''Prefunding fiat currencies is costly and burdensome in de-risked jurisdictions.''
An Interview with Graham Bright
Head, Compliance & Operations - Euro Exim Bank Ltd
We sat down with Euro Exim Bank Limited, an award-winning institution headquartered in St Lucia that offers trade-related banking services and financial instruments designed to facilitate global trade flows. We chart the progress of one of Europe’s pre-eminent institutions that is revolutionising the world of trade finance and corporate banking for institutional and corporate clients.
EG: In what ways does Euro Exim Bank assist small to medium enterprises who may wish to enter into lucrative new markets?
Graham Bright: Our specialisation is assisting corporates, offering fast creation of instruments, appropriate collateral requirements and comprehensive compliance allowing them to compete with unmatched rates and low liquidity impact.
EG: What advantages may RippleNet and XRP present to the processes of banking institutions with mass adoption?
GB: Prefunding fiat currencies is costly and burdensome in de-risked jurisdictions. Ripple is key to enabling secure real-time payments through interconnected ledgers, reducing cross-border transaction processing times, for fiat and non-fiat currency, specifically its XRP digital asset. Immediate client benefits are fast, guaranteed, immutable, frictionless flows, with efficient 3rd-party liquidity provisioning, without the need for costly correspondent relationships.
EG: Tell us more about the Euro Exim Foundation and your philanthropic endeavours?
GB: Our CSR policy is about making a difference for underprivileged, disabled and disadvantaged communities, and the environment, with fundraising events raising thousands of pounds benefitting causes at home and abroad.
EG: What impact do you think that recent Basel III requirements will have on the velocity of global trade flows?
GB: Under the leverage ratio regulation, as banks only need to hold 5 times less capital for trade instruments compared to more volatile instruments in capital markets the velocity of trade flows should not be adversely affected, as long as there is cost effective access to finance and proximity of trading partners.
EG: What future prospects do you see for cryptocurrencies as a way of facilitating international payments for banking institutions?
GB: We see significant growth in crypto coins and fintech companies with optimised processes, competitive money transfers and low-cost alternatives to conventional correspondent banking, led by Ripple as market leaders.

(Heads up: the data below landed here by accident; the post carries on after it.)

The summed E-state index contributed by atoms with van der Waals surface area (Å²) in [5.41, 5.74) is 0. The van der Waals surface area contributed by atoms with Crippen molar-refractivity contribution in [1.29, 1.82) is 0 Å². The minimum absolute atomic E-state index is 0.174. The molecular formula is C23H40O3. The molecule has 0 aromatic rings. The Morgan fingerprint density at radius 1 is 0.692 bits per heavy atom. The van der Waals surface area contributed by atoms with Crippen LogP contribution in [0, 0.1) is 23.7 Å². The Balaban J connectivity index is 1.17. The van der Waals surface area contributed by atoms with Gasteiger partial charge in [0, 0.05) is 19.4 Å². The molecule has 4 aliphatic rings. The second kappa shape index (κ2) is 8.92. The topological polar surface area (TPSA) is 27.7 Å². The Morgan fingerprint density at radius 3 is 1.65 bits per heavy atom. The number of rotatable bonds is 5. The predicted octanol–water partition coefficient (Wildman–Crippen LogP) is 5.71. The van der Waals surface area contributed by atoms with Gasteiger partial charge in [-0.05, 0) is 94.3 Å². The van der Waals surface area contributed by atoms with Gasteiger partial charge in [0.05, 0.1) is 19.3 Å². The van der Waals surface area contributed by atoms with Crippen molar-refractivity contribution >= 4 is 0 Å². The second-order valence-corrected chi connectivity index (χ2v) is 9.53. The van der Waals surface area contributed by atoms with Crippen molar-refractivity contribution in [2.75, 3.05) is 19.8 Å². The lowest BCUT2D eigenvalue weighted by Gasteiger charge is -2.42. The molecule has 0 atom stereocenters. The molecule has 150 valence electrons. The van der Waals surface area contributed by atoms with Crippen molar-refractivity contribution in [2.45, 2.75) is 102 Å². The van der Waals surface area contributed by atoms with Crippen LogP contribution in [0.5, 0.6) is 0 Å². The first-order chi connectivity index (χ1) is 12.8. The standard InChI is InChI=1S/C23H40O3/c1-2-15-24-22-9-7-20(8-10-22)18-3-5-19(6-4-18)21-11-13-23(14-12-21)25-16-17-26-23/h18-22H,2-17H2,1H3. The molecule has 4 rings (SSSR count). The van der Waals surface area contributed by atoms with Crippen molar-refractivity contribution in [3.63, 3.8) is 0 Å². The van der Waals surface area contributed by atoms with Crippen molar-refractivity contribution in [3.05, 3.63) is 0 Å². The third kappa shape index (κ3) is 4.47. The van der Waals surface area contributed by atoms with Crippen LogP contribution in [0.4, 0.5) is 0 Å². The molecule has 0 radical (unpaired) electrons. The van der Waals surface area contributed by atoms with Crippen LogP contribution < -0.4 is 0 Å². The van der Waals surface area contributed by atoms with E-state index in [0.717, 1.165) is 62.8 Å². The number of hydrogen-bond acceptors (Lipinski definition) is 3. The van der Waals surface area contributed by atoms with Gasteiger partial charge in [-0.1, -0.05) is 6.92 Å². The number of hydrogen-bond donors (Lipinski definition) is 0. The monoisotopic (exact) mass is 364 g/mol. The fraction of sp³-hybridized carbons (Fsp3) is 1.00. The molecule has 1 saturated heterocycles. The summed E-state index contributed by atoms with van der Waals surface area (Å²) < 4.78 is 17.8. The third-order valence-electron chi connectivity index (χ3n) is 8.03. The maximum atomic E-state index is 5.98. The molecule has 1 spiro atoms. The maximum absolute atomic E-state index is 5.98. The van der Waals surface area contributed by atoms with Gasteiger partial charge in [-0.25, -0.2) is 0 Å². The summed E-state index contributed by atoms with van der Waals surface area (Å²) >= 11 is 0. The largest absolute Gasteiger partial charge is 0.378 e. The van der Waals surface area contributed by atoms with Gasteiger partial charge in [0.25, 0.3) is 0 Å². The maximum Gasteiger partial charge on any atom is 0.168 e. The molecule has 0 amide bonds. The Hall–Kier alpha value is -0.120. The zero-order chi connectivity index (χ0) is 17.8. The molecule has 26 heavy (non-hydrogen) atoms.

However, whilst not all economies embrace cryptocurrency, some countries are looking to alleviate dollar dependency, using cryptocurrencies as viable alternatives to fiat currency, allowing them to access financing for transactions currently under strict embargo.
Once the hype has subsided, regulatory requirements addressed, trust issues and consumer protection legislation ratified, use of cryptocurrency will be as ubiquitous as use of mainstream fiat currencies today.
EG: Are there any key challenges that may be presented with the greater adoption of distributed ledger technologies in banking?
GB: Not so much challenge as opportunity. DLT can reduce time on processing documents and data, providing immutability, negating database and golden record corruption, accelerating trustworthiness, auditability, and accessibility to all transaction elements.
DLT is a systems efficiency enabler, recognised as an integral part of financial institutions’ technology and operational infrastructure, providing the trusted architecture as standard for application delivery as the electricity that runs the computer on which it resides.
EG: What opportunities do you see for banking the unbanked in Africa and the Far East?
GB: Immense. Whilst issues of dependency on cash and delivery of services to over 3 billion adults currently unbanked remain, new technologies are changing the payment landscape.
Driven by increased acceptance and trust in digital and mobile platforms and applications encouraging financial inclusion and Ripple enabled real-time payments and currency transactions, the tools are available now to elevate Africa and the Far East to be empowered global market players.
Market leaders of tomorrow will be institutions able to scale operations with 5G networks better serving low value high volume transactions, with the ‘value-add’ of simpler transfers, cheaper savings and pensions products, for regular transactions and also safeguarding and promoting long term financial welfare.
EG: Are there any particular strategies Euro Exim Bank may deploy to stay abreast of new technologies in banking within the next 5-10 years?
GB: We are building on our RippleNet usage and continue digitalising our trade processes to be future-ready. And, we are extending our simplified blockchain enabled client on-boarding and information sharing, providing interoperable immutable, guaranteed, rapid data flows, for seamless trade ecosystem efficiency.
As a specialist provider, we also plan geographic expansion, card issuance offerings and development of mobile trade finance applications standing ready to meet the challenges and opportunities as the trade arena evolves. EG